Its most recent ad includes a link to a WordPress blog – ramtonskenya.com – that looks like an online shopping site. Users can sign in with their email address or contact the site with their name and email.
But the official website of Ramtons, a well-known home appliance retailer in Kenya, is ramtons.com.
Are the Facebook page and WordPress blog legit? We checked.
‘Facebook page impersonating us’
The official Ramtons Facebook page is MyRamtons. Africa Check inboxed the company to ask about the other page, its ads and the blog site.
“Ramtons Appliances Kenya has been impersonating us,” they told us. “We do not have any such sales happening at the moment. Our official page is MyRamtons.”
They added: “All our sales are normally advertised on our website and/or via our social media handles.” They provided links to the official Ramtons website and the company’s social media accounts on Facebook, Twitter and Instagram.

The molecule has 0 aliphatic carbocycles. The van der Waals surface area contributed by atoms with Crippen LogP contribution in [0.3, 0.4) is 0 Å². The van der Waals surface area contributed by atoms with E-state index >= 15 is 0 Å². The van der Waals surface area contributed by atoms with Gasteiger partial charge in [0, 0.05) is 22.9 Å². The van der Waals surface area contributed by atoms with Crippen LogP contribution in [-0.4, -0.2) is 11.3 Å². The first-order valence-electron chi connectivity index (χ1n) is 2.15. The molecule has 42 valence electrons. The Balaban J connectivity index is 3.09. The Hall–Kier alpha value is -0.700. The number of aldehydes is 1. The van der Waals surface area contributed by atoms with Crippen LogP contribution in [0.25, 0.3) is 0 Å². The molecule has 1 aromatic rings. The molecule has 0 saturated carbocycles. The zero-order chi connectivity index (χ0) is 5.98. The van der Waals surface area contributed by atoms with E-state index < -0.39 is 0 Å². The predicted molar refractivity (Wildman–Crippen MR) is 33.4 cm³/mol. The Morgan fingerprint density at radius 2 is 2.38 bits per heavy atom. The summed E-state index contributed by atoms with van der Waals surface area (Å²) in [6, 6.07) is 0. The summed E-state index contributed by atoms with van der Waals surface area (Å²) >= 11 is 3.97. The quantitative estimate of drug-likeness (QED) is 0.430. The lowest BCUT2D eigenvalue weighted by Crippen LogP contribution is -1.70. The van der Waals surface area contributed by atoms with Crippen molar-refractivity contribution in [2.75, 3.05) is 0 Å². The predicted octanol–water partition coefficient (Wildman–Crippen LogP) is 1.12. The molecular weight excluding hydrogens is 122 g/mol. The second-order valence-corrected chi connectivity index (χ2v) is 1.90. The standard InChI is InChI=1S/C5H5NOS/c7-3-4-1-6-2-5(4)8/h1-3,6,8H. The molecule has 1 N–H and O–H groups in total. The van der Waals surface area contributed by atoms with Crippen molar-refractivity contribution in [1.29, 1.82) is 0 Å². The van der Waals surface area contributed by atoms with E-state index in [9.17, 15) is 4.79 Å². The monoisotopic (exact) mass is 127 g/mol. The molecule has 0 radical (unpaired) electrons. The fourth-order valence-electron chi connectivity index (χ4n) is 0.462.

Ignore the imposter page and the blog it links to. They are not legit, and may have been set up by scammers trying to steal personal information such as people’s names and email addresses. – Grace Gichuhi
Republish our content for free
For publishers: what to do if your post is rated false
A fact-checker has rated your Facebook or Instagram post as “false”, “altered”, “partly false” or “missing context”. This could have serious consequences. What do you do?
Click on our guide for the steps you should follow.Publishers guide
Africa Check teams up with Facebook
Africa Check is a partner in Meta's third-party fact-checking programme to help stop the spread of false information on social media.
The content we rate as “false” will be downgraded on Facebook and Instagram. This means fewer people will see it.
You can also help identify false information on Facebook. This guide explains how.